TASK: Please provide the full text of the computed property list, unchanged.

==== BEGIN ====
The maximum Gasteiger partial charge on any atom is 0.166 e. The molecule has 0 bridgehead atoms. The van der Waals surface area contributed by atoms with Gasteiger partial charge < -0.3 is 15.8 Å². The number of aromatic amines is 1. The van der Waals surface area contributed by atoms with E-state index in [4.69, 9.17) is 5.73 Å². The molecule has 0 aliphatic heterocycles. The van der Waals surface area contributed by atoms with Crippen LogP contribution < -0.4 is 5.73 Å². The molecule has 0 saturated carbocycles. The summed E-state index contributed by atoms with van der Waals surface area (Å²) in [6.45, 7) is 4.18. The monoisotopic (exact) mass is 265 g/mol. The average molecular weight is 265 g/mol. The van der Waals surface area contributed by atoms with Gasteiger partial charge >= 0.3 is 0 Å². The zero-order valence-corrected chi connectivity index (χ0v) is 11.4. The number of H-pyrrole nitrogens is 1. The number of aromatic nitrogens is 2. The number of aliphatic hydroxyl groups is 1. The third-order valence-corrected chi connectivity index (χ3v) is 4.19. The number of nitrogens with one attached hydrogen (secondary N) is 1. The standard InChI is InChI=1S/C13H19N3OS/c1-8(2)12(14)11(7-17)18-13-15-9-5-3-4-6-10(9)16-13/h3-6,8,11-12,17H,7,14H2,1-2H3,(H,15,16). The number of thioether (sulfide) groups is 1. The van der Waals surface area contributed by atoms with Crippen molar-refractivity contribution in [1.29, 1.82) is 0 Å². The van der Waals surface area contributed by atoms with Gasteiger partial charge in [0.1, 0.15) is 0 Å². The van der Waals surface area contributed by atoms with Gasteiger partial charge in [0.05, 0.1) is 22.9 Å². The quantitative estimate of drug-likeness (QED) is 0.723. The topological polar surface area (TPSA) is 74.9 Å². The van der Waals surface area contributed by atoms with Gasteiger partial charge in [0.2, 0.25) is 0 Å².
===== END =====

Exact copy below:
The maximum Gasteiger partial charge on any atom is 0.166 e. The molecule has 0 bridgehead atoms. The van der Waals surface area contributed by atoms with Gasteiger partial charge < -0.3 is 15.8 Å². The number of aromatic amines is 1. The van der Waals surface area contributed by atoms with E-state index in [4.69, 9.17) is 5.73 Å². The molecule has 0 aliphatic heterocycles. The van der Waals surface area contributed by atoms with Crippen LogP contribution < -0.4 is 5.73 Å². The molecule has 0 saturated carbocycles. The summed E-state index contributed by atoms with van der Waals surface area (Å²) in [6.45, 7) is 4.18. The monoisotopic (exact) mass is 265 g/mol. The average molecular weight is 265 g/mol. The van der Waals surface area contributed by atoms with Gasteiger partial charge >= 0.3 is 0 Å². The zero-order valence-corrected chi connectivity index (χ0v) is 11.4. The number of H-pyrrole nitrogens is 1. The number of aromatic nitrogens is 2. The number of aliphatic hydroxyl groups is 1. The third-order valence-corrected chi connectivity index (χ3v) is 4.19. The number of nitrogens with one attached hydrogen (secondary N) is 1. The standard InChI is InChI=1S/C13H19N3OS/c1-8(2)12(14)11(7-17)18-13-15-9-5-3-4-6-10(9)16-13/h3-6,8,11-12,17H,7,14H2,1-2H3,(H,15,16). The number of thioether (sulfide) groups is 1. The van der Waals surface area contributed by atoms with Crippen molar-refractivity contribution in [1.29, 1.82) is 0 Å². The van der Waals surface area contributed by atoms with Gasteiger partial charge in [0.1, 0.15) is 0 Å². The van der Waals surface area contributed by atoms with Gasteiger partial charge in [0.05, 0.1) is 22.9 Å². The quantitative estimate of drug-likeness (QED) is 0.723. The topological polar surface area (TPSA) is 74.9 Å². The van der Waals surface area contributed by atoms with Gasteiger partial charge in [0.2, 0.25) is 0 Å².